Summary: This message looks at situations where we take something to be God’s hand when often there are other causes at work.
Life Principle: Every “open door” doesn’t have God’s hand on the handle.
- If you listen to testimonies, you’ll hear plenty of stories of “coincidences” that were divinely orchestrated. Someone just happens to be at the store at the right moment to share a witness. Someone just happens to overhear a conversation about a job opportunity that turns out to be perfect for them. Someone stops to pick up a piece of trash and watches as a car speeds through an intersection right where they would have been walking.
- If you hear enough of these, it would lead you to believe that every coincidence is an open door that God puts there.
- The problem with that is that it’s simply not true. Sometimes things come together because Satan is trying to tempt us. Sometimes things happen that do not have a deeper spiritual significance. Sometimes things happen because we are walking outside of God’s will.
- Examples of “open doors” that we’re not sure of:
1. A couple is dating and one of them isn’t certain that this is the person that God wants them to spend their life with. But they met in church, so isn’t that an open door from God?
2. A married couple is in financial trouble. One day, the husband is mentioning it to a friend of his and the friend says, “Oh, I know this guy who can get you a great deal on a loan to consolidate your debt.” That evening, the couple talk about and wonder, “Is this God opening a door for us?”
3. A student is trying to figure out where they want to go to college. They look at several schools, but there’s one of them that, when they call, the counselor mentions her faith and they get in a big conversation about Jesus. After hanging up, the student wonders, “Was that a sign from God that that’s an open door?”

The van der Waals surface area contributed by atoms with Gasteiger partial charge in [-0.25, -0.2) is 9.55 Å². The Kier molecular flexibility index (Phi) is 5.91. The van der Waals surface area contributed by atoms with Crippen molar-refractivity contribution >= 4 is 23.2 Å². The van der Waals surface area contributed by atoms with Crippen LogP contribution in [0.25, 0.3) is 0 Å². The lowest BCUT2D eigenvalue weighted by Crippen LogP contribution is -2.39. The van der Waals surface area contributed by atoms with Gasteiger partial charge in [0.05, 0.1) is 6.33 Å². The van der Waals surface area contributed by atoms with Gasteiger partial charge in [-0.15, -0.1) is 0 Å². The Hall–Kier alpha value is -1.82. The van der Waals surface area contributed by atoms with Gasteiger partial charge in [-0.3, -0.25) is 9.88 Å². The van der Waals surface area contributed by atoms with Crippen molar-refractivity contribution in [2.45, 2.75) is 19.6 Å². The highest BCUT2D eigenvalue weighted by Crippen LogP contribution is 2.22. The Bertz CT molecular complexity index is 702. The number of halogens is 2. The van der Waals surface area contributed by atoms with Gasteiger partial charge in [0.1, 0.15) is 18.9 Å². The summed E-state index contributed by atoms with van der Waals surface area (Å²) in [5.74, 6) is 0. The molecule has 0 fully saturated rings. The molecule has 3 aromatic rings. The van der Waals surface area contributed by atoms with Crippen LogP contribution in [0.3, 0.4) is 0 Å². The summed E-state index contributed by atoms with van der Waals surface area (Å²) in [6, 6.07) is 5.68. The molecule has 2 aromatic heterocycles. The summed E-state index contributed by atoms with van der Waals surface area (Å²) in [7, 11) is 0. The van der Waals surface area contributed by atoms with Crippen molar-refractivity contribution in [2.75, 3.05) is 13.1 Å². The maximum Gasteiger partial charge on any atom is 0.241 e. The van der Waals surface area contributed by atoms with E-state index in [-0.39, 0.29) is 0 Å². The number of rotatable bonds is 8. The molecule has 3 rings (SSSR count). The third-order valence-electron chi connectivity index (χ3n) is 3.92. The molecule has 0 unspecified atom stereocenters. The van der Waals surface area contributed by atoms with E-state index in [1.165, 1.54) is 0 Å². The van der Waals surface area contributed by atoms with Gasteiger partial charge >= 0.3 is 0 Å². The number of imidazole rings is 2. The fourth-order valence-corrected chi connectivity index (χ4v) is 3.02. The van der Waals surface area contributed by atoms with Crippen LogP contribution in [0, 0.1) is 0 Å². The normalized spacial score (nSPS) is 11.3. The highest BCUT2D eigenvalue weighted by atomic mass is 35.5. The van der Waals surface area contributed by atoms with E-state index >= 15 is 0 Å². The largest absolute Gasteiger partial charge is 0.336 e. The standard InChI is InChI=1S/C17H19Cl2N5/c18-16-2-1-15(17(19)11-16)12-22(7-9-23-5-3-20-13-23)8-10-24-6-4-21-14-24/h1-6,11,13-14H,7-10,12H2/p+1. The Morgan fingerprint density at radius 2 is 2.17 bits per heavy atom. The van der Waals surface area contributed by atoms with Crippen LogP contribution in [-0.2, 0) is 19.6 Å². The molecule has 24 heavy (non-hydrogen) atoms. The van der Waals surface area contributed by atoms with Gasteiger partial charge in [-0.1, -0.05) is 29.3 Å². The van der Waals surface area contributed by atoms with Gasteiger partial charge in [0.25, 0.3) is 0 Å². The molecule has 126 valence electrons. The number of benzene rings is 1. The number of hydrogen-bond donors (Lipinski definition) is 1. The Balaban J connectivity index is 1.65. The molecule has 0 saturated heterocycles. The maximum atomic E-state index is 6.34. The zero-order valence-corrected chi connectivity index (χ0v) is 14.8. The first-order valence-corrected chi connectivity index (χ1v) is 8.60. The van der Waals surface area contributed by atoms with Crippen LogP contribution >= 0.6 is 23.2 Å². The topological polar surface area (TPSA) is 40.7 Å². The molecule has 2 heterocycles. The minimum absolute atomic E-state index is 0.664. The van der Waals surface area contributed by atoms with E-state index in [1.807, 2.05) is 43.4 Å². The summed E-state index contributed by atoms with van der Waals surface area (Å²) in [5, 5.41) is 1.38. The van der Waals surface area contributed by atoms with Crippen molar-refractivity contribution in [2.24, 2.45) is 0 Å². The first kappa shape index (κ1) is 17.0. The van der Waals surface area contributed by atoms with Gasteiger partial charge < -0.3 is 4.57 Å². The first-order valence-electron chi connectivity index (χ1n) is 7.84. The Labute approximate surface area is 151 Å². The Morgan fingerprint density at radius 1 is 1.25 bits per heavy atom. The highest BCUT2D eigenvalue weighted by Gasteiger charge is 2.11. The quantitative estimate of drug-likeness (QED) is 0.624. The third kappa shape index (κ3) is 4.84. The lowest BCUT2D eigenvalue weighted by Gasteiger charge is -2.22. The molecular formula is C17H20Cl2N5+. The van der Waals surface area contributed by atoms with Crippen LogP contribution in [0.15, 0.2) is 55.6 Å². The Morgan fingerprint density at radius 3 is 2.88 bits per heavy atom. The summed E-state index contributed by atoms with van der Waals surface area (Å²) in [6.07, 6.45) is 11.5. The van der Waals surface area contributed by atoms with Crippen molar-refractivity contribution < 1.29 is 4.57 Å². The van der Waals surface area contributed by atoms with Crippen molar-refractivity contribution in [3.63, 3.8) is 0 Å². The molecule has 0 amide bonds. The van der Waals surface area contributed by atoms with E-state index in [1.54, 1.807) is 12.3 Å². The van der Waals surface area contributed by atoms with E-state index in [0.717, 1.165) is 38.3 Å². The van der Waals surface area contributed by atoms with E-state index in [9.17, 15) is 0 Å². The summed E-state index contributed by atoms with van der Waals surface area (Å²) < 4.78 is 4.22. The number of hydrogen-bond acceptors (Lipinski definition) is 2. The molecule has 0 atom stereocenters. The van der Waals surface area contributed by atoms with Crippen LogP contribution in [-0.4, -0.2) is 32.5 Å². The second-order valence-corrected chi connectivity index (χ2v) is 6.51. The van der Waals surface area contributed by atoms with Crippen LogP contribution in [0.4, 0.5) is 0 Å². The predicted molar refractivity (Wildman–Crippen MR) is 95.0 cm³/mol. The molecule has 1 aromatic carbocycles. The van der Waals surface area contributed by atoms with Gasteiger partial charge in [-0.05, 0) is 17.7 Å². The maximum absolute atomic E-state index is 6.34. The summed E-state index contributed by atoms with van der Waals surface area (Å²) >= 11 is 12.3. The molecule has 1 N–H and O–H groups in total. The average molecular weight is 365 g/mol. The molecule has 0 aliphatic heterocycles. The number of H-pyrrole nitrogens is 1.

4. A student is having trouble making friends, when one afternoon he happens to notice a button on the backpack of the student up and over one seat. When class ends, he mentions it to the guy and it leads into a big conversation. As he leaves, he wonders, “Maybe that was the open door I’ve been praying for.”
5. A fifty-year-old is trying to figure out what to do with his aging mother, whose health is reaching a crisis point. She’s torn between a nursing home and trying to care for her at home. That same week, her arthritis flares up worse that ever and her husband’s back goes out again. She asks God, “Is this a sign that I’m not supposed to bring Mom here?”
Specifics On How To Avoid That In Our Lives:
1. Keep asking the difficult questions until you get an adequate answer.
- v. 7.
- It would be a little easier to feel sorry for Joshua here if these guys had come up with a plan that he simply couldn’t conceive of. “Man, I never saw that coming.” But he actually starts out exactly where he should. He asks them: “How am I supposed to know you guys aren’t from around here?” He asks the hard question - he just doesn’t stick with it until he gets an answer.
- We’ll talk in a minute about how exactly he gets sidetracked, but the point is that he doesn’t press for an answer to the hard question.